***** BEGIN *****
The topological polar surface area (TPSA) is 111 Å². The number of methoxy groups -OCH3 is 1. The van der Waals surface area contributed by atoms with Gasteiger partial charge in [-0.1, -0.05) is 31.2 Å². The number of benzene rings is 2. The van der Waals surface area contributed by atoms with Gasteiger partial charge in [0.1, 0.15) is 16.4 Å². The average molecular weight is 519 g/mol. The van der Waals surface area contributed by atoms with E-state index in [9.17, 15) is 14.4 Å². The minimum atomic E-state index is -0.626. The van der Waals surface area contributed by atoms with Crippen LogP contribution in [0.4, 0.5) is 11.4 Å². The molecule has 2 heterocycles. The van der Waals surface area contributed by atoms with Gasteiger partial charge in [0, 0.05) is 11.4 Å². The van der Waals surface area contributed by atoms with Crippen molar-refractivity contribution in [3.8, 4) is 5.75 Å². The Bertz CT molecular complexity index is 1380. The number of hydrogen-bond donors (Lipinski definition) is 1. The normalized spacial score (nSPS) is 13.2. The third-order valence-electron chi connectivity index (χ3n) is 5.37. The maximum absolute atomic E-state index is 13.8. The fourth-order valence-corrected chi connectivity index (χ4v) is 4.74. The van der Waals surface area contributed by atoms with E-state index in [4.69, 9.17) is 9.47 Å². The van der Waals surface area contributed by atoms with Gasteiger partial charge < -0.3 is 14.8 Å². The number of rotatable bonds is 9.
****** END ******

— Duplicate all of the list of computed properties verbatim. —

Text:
The topological polar surface area (TPSA) is 111 Å². The number of methoxy groups -OCH3 is 1. The van der Waals surface area contributed by atoms with Gasteiger partial charge in [-0.1, -0.05) is 31.2 Å². The number of benzene rings is 2. The van der Waals surface area contributed by atoms with Gasteiger partial charge in [0.1, 0.15) is 16.4 Å². The average molecular weight is 519 g/mol. The van der Waals surface area contributed by atoms with E-state index in [9.17, 15) is 14.4 Å². The minimum atomic E-state index is -0.626. The van der Waals surface area contributed by atoms with Crippen LogP contribution in [0.4, 0.5) is 11.4 Å². The molecule has 2 heterocycles. The van der Waals surface area contributed by atoms with Gasteiger partial charge in [0, 0.05) is 11.4 Å². The van der Waals surface area contributed by atoms with Crippen molar-refractivity contribution in [3.8, 4) is 5.75 Å². The Bertz CT molecular complexity index is 1380. The number of hydrogen-bond donors (Lipinski definition) is 1. The normalized spacial score (nSPS) is 13.2. The third-order valence-electron chi connectivity index (χ3n) is 5.37. The maximum absolute atomic E-state index is 13.8. The fourth-order valence-corrected chi connectivity index (χ4v) is 4.74. The van der Waals surface area contributed by atoms with E-state index in [4.69, 9.17) is 9.47 Å². The van der Waals surface area contributed by atoms with Gasteiger partial charge < -0.3 is 14.8 Å². The number of rotatable bonds is 9.